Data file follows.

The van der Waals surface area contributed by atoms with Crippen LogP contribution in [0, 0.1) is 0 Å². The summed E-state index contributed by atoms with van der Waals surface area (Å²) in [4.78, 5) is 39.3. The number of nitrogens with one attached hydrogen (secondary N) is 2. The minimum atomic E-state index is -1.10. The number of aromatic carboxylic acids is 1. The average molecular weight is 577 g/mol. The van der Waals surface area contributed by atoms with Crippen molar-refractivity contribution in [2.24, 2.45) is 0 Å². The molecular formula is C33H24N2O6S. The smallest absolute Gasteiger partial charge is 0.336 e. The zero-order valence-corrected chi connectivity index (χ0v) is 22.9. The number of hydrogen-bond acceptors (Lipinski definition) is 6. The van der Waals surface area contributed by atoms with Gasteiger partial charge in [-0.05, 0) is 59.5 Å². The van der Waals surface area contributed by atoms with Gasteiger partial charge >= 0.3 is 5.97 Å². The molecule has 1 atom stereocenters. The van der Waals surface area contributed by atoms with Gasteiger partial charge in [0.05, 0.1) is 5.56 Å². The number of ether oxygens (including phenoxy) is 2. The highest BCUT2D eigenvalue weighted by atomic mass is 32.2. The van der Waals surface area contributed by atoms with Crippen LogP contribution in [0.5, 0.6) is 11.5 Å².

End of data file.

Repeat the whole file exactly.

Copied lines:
The van der Waals surface area contributed by atoms with Crippen LogP contribution in [0, 0.1) is 0 Å². The summed E-state index contributed by atoms with van der Waals surface area (Å²) in [4.78, 5) is 39.3. The number of nitrogens with one attached hydrogen (secondary N) is 2. The minimum atomic E-state index is -1.10. The number of aromatic carboxylic acids is 1. The average molecular weight is 577 g/mol. The van der Waals surface area contributed by atoms with Crippen molar-refractivity contribution in [2.24, 2.45) is 0 Å². The molecular formula is C33H24N2O6S. The smallest absolute Gasteiger partial charge is 0.336 e. The zero-order valence-corrected chi connectivity index (χ0v) is 22.9. The number of hydrogen-bond acceptors (Lipinski definition) is 6. The van der Waals surface area contributed by atoms with Gasteiger partial charge in [-0.05, 0) is 59.5 Å². The van der Waals surface area contributed by atoms with Gasteiger partial charge >= 0.3 is 5.97 Å². The molecule has 1 atom stereocenters. The van der Waals surface area contributed by atoms with Gasteiger partial charge in [0.05, 0.1) is 5.56 Å². The number of ether oxygens (including phenoxy) is 2. The highest BCUT2D eigenvalue weighted by atomic mass is 32.2. The van der Waals surface area contributed by atoms with Crippen LogP contribution in [0.5, 0.6) is 11.5 Å².